The only armed deputy stationed at Marjory Stoneman Douglas High School the day of Nikolas Cruz’s deadly rampage asked a Broward judge on Wednesday to find he had “no legal duty” to protect the students and faculty from harm.
The judge rejected his argument.
Scot Peterson, who resigned from the Broward Sheriff’s Office in late February and is accused of shirking his responsibility by hiding instead of confronting Cruz, wanted Broward Circuit Judge Patti Englander Henning to dismiss a lawsuit filed by the family of Meadow Pollack, one of 17 people shot and killed in the Parkland school on Feb. 14.
“We want to say he had an obligation, but the law isn’t that,” said Peterson’s lawyer, Michael Piper. “From a legal standpoint, there was no duty.”
Englander Henning saw it differently, finding Peterson had a duty to the school community as someone whose job was security and who had an “obligation to act reasonably” under the circumstances of the shooting.
What the judge did was an act of cruelty. We are well aware of SCOTUS decisions on No Duty To Protect and unless she is trying to establish that being assigned as a School Resource Officer is interpreted as ” Special Relationship” which is the exception to No Duty To Protect.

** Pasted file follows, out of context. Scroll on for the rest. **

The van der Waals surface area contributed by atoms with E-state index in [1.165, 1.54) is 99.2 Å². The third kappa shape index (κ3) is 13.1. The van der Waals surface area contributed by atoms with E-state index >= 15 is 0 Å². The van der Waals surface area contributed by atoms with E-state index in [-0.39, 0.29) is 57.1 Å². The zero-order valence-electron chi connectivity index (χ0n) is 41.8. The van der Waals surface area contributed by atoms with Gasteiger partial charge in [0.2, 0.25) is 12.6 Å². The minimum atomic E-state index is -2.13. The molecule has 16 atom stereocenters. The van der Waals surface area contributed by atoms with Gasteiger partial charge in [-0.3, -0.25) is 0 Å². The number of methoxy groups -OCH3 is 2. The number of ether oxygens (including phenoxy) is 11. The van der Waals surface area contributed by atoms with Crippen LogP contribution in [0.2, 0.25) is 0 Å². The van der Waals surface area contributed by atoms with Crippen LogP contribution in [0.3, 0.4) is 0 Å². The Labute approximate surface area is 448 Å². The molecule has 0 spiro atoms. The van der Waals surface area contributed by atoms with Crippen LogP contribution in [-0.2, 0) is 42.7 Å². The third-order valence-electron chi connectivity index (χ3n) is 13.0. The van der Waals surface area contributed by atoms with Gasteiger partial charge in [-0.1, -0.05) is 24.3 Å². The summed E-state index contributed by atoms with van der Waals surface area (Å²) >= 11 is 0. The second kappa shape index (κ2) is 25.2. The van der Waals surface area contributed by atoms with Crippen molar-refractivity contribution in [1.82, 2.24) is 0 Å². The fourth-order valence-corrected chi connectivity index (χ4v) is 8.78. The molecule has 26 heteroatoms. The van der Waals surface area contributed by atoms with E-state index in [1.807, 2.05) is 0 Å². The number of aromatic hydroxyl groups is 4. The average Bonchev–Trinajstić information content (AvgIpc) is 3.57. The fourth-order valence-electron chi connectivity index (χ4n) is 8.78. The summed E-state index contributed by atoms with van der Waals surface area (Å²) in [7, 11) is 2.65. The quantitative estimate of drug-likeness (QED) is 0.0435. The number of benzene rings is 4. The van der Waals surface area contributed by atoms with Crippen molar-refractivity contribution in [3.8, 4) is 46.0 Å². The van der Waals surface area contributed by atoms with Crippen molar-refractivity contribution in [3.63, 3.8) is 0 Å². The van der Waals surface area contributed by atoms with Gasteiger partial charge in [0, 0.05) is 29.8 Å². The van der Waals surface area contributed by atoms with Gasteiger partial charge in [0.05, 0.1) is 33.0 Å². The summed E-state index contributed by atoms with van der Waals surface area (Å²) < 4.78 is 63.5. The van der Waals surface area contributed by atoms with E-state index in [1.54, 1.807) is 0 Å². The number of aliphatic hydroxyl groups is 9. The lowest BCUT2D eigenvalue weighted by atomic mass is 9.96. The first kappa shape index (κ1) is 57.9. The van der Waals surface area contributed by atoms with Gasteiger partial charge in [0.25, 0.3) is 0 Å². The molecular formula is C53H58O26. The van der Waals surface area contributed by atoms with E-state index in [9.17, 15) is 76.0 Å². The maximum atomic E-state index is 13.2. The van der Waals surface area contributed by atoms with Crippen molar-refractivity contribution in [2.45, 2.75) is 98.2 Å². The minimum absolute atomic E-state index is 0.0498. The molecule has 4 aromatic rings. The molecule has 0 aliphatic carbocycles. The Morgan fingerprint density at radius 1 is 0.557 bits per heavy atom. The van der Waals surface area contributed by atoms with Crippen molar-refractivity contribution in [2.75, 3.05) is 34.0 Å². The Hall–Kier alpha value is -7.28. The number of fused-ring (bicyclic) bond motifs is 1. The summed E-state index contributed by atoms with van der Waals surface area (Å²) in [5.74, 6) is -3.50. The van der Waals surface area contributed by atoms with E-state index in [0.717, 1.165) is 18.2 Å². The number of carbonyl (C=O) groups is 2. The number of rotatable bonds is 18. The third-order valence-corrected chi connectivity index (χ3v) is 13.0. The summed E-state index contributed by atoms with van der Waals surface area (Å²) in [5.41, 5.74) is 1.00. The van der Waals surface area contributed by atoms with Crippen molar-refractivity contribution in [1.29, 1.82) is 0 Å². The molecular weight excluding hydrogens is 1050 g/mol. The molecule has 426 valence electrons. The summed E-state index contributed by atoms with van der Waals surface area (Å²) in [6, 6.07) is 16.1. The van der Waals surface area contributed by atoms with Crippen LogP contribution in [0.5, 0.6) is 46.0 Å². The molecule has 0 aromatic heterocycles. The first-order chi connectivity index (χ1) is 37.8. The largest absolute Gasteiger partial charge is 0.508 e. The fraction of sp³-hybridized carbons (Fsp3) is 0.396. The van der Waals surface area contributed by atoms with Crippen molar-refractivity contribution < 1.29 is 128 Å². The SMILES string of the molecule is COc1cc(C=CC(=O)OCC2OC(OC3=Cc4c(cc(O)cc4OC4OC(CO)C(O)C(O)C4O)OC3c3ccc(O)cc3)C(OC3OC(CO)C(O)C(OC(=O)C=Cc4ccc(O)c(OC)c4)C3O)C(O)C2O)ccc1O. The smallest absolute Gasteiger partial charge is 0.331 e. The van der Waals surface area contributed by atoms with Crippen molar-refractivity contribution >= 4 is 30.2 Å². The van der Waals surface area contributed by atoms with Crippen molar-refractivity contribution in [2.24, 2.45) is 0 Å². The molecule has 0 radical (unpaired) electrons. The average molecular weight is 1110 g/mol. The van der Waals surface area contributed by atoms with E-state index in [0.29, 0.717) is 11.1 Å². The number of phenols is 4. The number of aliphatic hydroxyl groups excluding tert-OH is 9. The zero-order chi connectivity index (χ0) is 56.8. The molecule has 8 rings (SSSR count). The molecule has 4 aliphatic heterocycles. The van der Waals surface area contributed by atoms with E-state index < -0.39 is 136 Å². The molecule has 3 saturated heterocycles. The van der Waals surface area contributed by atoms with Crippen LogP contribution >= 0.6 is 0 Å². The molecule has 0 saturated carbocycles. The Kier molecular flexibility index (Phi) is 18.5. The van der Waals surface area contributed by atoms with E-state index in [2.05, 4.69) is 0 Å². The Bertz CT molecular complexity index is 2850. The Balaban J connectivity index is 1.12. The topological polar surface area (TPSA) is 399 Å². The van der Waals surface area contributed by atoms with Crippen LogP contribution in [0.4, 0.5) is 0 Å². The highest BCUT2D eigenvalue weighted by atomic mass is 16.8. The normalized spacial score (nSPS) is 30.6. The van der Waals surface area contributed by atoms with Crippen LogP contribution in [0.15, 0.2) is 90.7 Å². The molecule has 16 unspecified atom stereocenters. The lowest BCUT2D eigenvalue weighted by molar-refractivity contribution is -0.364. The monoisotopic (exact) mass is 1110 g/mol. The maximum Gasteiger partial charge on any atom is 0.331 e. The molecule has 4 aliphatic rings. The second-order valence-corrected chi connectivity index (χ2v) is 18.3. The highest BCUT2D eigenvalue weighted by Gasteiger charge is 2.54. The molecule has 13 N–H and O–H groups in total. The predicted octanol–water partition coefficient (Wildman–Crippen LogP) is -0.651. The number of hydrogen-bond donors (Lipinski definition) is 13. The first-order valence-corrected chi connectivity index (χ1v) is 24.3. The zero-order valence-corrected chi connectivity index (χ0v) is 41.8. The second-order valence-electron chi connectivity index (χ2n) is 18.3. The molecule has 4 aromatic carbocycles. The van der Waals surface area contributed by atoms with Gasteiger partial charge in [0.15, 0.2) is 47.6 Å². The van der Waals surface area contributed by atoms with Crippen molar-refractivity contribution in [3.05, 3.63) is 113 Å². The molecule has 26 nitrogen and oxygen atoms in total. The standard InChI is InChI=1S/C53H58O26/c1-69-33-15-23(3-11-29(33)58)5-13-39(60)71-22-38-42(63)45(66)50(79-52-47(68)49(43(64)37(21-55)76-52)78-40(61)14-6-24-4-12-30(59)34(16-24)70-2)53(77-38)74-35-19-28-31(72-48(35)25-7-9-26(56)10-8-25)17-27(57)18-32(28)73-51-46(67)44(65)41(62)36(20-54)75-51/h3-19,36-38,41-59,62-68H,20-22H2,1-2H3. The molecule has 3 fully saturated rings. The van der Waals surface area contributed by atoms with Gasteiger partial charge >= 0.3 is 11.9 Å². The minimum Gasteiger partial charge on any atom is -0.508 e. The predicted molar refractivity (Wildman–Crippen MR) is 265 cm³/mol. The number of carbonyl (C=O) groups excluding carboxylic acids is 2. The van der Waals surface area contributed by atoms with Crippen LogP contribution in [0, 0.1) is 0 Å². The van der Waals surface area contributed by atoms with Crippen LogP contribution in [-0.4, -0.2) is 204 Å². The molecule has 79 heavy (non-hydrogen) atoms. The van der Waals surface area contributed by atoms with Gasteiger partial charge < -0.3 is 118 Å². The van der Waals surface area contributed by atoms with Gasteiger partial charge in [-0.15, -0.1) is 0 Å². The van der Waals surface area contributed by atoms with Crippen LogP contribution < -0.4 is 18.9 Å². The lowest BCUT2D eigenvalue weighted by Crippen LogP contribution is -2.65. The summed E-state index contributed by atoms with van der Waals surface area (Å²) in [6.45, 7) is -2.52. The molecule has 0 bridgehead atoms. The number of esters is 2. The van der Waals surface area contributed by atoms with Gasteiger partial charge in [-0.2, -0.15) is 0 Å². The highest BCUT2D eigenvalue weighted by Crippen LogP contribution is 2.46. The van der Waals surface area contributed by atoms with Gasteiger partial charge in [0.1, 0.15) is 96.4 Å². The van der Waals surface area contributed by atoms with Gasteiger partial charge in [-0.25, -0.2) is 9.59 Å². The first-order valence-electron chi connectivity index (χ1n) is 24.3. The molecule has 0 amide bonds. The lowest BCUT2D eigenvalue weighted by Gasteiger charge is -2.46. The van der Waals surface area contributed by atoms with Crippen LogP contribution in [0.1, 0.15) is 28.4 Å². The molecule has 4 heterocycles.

I found this excellent paper explaining the Special Relationship exception. And as usual IANAL warning.
To establish a special relationship, a plaintiff has the burden of proving: (1) an assumption by the municipality, through promises or actions, of an affirmative duty to act on behalf of the party who was injured; (2) knowledge on the part of the municipality’s agents that inaction could lead to harm; (3) some form of direct contact between the municipality’s agents and the injured party; and (4) the injured party’s justifiable reliance on the municipality’s affirmative undertaking.5 All four elements must be proven, and if not, the claim will fail.
Right off the bat and with the first item, the judge’s decision seems to come apart:
The first element, an assumption by the municipality, through promises or actions, of an affirmative duty to act on behalf of the injured party, usually involves a clear promise to take specific action on behalf of a specific individual. The promise must be definite enough to generate justifiable reliance by a plaintiff. Vague and ambiguous assurances are general statements that do not rise to the level of an affirmative duty to protect an individual.
Unless the sad sack Scot Peterson made a clear promise to Meadow Pollack as required by the SCOTUS decision, there is no exception by Special Relationship of No Duty to Protect. Since this was not probably not the case, the decision cannot stand. I just cannot believe that the judge ignored this and went ahead with the decision just to make Peterson spend money on appeals. Although it might be a satisfactory feeling, it is a waste of time and taxpayer’s money to possibly engage in legal spite.
I do believe in Karma and Peterson has a bill coming.